Letta's end-of-Berlusconi-era jibe raises tension
Alfano says centre right won't accept 'interference'07 October, 20:16
(ANSA) - Rome, October 7 - Centre-left Democratic Party (PD) Italian Premier Enrico Letta raised hackles among his centre-right People of Freedom (PdL) party government allies by calling time on the era of the centre right's charismatic leader, Silvio Berlusconi, after an unprecedented mutiny over a confidence vote last week. The premier's declaration that the PdL rebellion meant Berlusconi's iron grip over Italy's conservatives had been loosened caused the PdL to rally behind their leader, with even the leader of the rebels, Deputy Premier and Interior Minister Angelino Alfano, saying three-time premier and media tycoon Berlusconi was still their figurehead. Various PdL figures, including Alfano, told Letta to butt out of the centre right's business after declaring Berlusconi's two-decade dominance of Italian politics over at the weekend.
Letta said Sunday the internal PdL rebellion which scuppered the ex-premier's bid to sink the government, "closed a 20-year political season".
But Alfano, who is the PdL secretary and disobeyed his patron for the first time to lead the rebellion, said Letta should keep such considerations to his own side of the political spectrum.
"We don't accept and we will not accept interference in the free debate within our political movement," Alfano said, adding that this went for anyone, the "premier included".
"Berlusconi remains our reference point".
PdL Senate Whip Renato Schifani said: "This film about a split is totally surreal because Berlusconi remains the centre right's leader".
But the PdL is still reportedly in danger of splitting after moderates led by Alfano forced Berlusconi to make an embarrassing U-turn on Wednesday and tell his lawmakers to vote in favour of a confidence motion in Letta's grand-coalition government.
However, any formal split has been put on ice for now as the PdL's Berlusconi-loyalist hawks and the pro-government doves are seeking to draw back from the brink of splitting a party whose standing in the polls has been badly hurt by the first successful challenge to Berlusconi's rule.
Just four days before the confidence vote, Berlusconi had ordered the PdL's ministers to quit the executive and called for fresh elections.
The political turmoil erupted in the fallout of the supreme court's decision in August to uphold a tax-fraud verdict against the three-time premier.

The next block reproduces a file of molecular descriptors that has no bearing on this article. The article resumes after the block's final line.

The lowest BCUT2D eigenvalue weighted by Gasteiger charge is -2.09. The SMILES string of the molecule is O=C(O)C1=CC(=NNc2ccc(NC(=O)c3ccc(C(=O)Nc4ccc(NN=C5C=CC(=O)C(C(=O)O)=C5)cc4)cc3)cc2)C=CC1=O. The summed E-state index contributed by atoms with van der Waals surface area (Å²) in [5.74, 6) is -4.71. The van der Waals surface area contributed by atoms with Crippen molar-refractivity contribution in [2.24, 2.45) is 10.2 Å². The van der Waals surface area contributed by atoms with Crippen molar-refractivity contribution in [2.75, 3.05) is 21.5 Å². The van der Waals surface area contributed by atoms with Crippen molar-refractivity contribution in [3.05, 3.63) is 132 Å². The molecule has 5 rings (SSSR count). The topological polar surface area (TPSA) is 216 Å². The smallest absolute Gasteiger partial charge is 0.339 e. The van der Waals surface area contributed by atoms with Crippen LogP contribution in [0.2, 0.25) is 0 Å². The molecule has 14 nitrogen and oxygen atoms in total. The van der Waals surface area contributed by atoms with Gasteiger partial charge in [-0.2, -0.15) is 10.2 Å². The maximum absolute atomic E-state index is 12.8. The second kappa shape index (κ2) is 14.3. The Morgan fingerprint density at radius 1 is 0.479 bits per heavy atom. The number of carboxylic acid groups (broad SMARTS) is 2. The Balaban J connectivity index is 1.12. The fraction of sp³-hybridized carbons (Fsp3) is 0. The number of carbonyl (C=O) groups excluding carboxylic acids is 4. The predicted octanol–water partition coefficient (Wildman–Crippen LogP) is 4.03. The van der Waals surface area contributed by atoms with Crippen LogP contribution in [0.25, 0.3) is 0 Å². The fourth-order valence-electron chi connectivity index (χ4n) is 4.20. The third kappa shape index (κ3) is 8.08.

Berlusconi and the PdL hawks are furious that their foes-turned-alliance partners in the PD are supporting a move for him to be stripped of his parliamentary seat because of the conviction with a vote on the floor of the Upper House expected later this month.
But moderates like Alfano, while sympathising with Berlusconi, were unhappy about sinking the left-right government and causing economic and financial turbulence just as Italy looks set to emerge from its longest recession in over two decades.
The rebel PdL lawmakers had looked set to form a splinter group even though Berlusconi backed down over the confidence vote, but the split has been put on hold for peace talks.
With Berlusconi facing a year in community service and possible arrest if convictions for sex with an underage prostitute and publishing an illegal wiretap are upheld, the PdL doves have been calling for a party conference to agree on his successor.
But the hawks are resisting the calls and have insisted the 77-year-old patriarch, despite his political ban, is still the only man capable of standing up to the centre left in the next elections, which have now retreated on most analysts' horizons until at least a year in the future.
The PD is likely to be led in those elections by telegenic Florence Mayor Matteo Renzi, who has been likened to Tony Blair and has not real rivals in a leadership contest next month.
But if Letta builds on the popularity he achieved in standing up to the PdL and sparking its quasi-split, he might become a contender, analysts say.